Time To End Sales Tax On Food

Rick Hamada
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Wednesday - April 23, 2008

I feel like I am being priced out of paradise. Is it just me, or does it seem like the economic walls are closing in? I don’t recall a time quite like this. I know there have been challenging times in our history, but this is now and now sucks.

I do the grocery shopping in our family - two adults and two children. The cost of basics like bread, milk and eggs are through the roof. The cheapest supermarket gallon of milk costs $5. Eggs are hovering around $4 per dozen. Yes, there are specials to be had, but they are here one day and then gone the next. I was shopping at a Kapahulu supermarket and the sale price for a gallon of orange juice was $7.19 - on sale! There has been such a dramatic increase in prices that it is clearly affecting more and more families, sending some over the edge.

Why? I understand the punditry and their explanations. The energy costs, trade imbalances, the war, the mortgage meltdown, etc., are the usual suspects. Fine. I realize we must wean ourselves from foreign oil and truly promote alternative fuels. I get it that our national debt and trade deficits are affecting the value of our dollar, thereby weakening our economy. Although the fight is just, the cost of the War on Terror is substantial and is taking its toll on the general public. The credit contraction is affecting more than the housing market - every business and service is reliant upon financing.

However, all these observations of the seemingly obvious don’t do diddly squat for me now. The exploration of new petroleum deposits and seeking new refining capacities are years away, but I want to know what will help me on Tuesday. Our state has a budget of more than $5 billion a year. When our elected officials say we are facing a “fiscal crisis” or “budget deficits,” it’s not because we didn’t give enough money. It’s because those same elected officials have been failures at managing and prioritizing our cash. When they screw up, they have the audacity to tell us they have to take more. The worst part is most of us just roll over and ask, “How much?” So goes money and politics.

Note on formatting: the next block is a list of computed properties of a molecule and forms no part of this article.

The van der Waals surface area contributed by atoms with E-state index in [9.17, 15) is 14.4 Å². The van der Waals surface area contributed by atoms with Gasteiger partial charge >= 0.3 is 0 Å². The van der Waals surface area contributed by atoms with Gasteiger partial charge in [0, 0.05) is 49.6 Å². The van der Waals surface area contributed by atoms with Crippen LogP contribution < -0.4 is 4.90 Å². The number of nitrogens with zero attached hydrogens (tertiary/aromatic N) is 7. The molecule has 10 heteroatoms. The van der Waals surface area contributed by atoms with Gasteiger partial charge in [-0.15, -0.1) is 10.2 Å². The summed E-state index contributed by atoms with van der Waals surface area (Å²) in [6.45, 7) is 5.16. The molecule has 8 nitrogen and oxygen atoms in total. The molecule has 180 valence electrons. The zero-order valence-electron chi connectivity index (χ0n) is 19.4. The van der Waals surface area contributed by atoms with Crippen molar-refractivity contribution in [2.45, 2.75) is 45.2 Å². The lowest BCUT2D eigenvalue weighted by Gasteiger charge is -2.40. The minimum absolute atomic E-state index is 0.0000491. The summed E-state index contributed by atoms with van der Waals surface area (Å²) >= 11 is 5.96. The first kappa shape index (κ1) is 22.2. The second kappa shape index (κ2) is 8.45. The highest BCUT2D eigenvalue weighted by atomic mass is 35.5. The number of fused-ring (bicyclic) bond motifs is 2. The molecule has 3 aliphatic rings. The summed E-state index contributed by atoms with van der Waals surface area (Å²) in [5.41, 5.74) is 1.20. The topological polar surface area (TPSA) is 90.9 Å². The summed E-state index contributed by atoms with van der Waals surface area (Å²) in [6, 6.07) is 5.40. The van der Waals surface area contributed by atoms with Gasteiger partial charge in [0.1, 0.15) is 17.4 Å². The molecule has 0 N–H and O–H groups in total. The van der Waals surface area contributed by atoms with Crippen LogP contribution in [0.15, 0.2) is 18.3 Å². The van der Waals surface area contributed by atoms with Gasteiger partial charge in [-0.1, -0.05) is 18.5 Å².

As of 2004, there are 12 states that charge full sales tax on food consumed at home. Although we have a General Excise Tax (GET), we are one of the 12. Think of us as The Dirty Dozen. It is immoral for our state to continue taxing us to eat at home. The GET is a pyramid tax, so the situation is even worse. The regressiveness of the GET is legend, and the fact it’s being charged on food is even more audacious. Gov. Lingle, to her credit, has cited this as terrible policy and has called for a repeal on the food tax as recently as this year. But Democrat law-makers are the culprits in collecting money because we have to eat to live. It is shameful that the state which prides itself on “Aloha” and a political party that recently claimed to be the “Party of Heart” would allow this deplorable money grab to continue.

It may be too late this legislative session to repeal the GET on food in Hawaii. But then again, stranger, last-minute things have happened. I call upon responsible legislators to respond to the cries of the citizenry for relief in these tough economic times. Stop adding to the substantial financial burden we all face and deliver the relief we need today.

Meanwhile, thank heaven for the savings available by using the grocery inserts in MidWeek. It’s remarkable how much you can save.

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